Coordinating Centers of Excellence

Tips for Mental Health and Resiliency amid COVID-19

Developing your resiliency is a key mental health strategy for responding to COVID-19 and many other stresses facing our communities, our nation, and our world. Some people think of resiliency as the ability to “bounce back” from difficulties, but it is more than that. Being resilient helps you work through challenges and problems and it helps you improve your life even when things are going well. With intention and practice, there are many ways in which anyone can become more resilient.



Getting help when you need it is crucial to building resiliency.



Maintaining strong, positive relationships is a source of support during good times and bad.

Prioritize relationships. Connect with others through phone calls, email, text messages, mailing letters or cards, video chats, social media, and through limited in-person contact while observing physical-distancing and wearing a mask.

Participate in a virtual community. Along with one-on-one relationships, many people find important social support by being active in civic groups, faith-based communities, or other organizations. Many organizations are convening virtually or in other physically distant ways.

Check on others. Helping others improves your sense of control, belonging, and self-esteem. Look for safe ways to offer support to others, especially if they are showing signs of stress, depression, or anxiety.

Connect with nature. Spend time outdoors, either being physically active or enjoying the beauty of the natural world.

Connect with your spirituality. Meditate, pray, journal, or connect with sacred texts or a faith community.



Stress can make you more susceptible to illness and negatively affect your emotional well-being. Maintaining your physical, emotional, and mental wellness are important ways to build resilience.

Prioritize sleep. Maintain a consistent sleep schedule.

Focus on healthy eating. Plan ahead for a steady rotation of nutritious meals.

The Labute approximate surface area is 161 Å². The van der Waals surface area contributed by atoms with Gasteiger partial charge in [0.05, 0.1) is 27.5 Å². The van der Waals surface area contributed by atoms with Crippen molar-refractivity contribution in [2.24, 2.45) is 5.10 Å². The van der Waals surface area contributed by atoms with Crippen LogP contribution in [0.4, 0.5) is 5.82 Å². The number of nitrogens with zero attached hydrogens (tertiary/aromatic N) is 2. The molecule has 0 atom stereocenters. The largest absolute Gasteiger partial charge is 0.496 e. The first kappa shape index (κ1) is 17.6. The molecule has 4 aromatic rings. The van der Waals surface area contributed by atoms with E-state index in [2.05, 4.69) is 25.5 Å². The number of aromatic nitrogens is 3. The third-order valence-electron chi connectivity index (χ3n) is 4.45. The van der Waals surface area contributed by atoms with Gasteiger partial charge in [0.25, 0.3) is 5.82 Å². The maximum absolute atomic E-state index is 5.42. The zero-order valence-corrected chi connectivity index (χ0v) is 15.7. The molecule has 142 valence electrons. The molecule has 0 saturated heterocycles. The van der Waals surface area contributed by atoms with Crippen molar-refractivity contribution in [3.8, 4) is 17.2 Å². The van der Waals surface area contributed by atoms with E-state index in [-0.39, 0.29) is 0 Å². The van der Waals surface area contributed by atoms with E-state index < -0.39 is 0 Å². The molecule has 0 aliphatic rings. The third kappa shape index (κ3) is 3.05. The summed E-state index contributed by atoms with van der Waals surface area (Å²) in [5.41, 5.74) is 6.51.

Drink plenty of water. Dehydration can exacerbate symptoms of stress.

Exercise and stay physically active. Stress makes the body feel braced and defensive. Exercise is a natural stress reliever. Stretching and rhythmic movement can also help with this. Look for livestream exercise classes or exercise apps.

Settle stress and anxiety by focusing on breathing. Deep breathing helps calm the central nervous system whether you are experiencing panic or discomfort.

Increase your sense of control with a consistent daily routine. Whenever possible, try to keep to a regular schedule, ideally one that is similar to your pre-pandemic schedule. If you work from home, try to set regular times to begin and end your workday.

Engage in goal-oriented tasks or activities. Do something with a defined beginning and end. It is important to see tangible progress.

Take breaks throughout the day to stretch, exercise, relax or check on others.

Engage in fun or mentally stimulating activities. Curiosity, creativity, play, humor, and joy are antidotes to fear, stress, and anxiety – and they all help to build lasting resilience and to mitigate feelings of fear, stress, and anxiety even when they return.

Clear your mind and visualize positive outcomes. A number of apps can assist with getting into the habit of clearing your mind and visualizing positive outcomes.

Avoid excessive alcohol and drug use. If you feel you may be misusing alcohol or other drugs (including prescription drugs) as a means of coping, reach out for help.

Continue with treatment for any physical or mental health conditions. Let your provider know of any new or worsening symptoms.



How you think can play a significant part in how you feel and behave —and how resilient you are when faced with difficulties.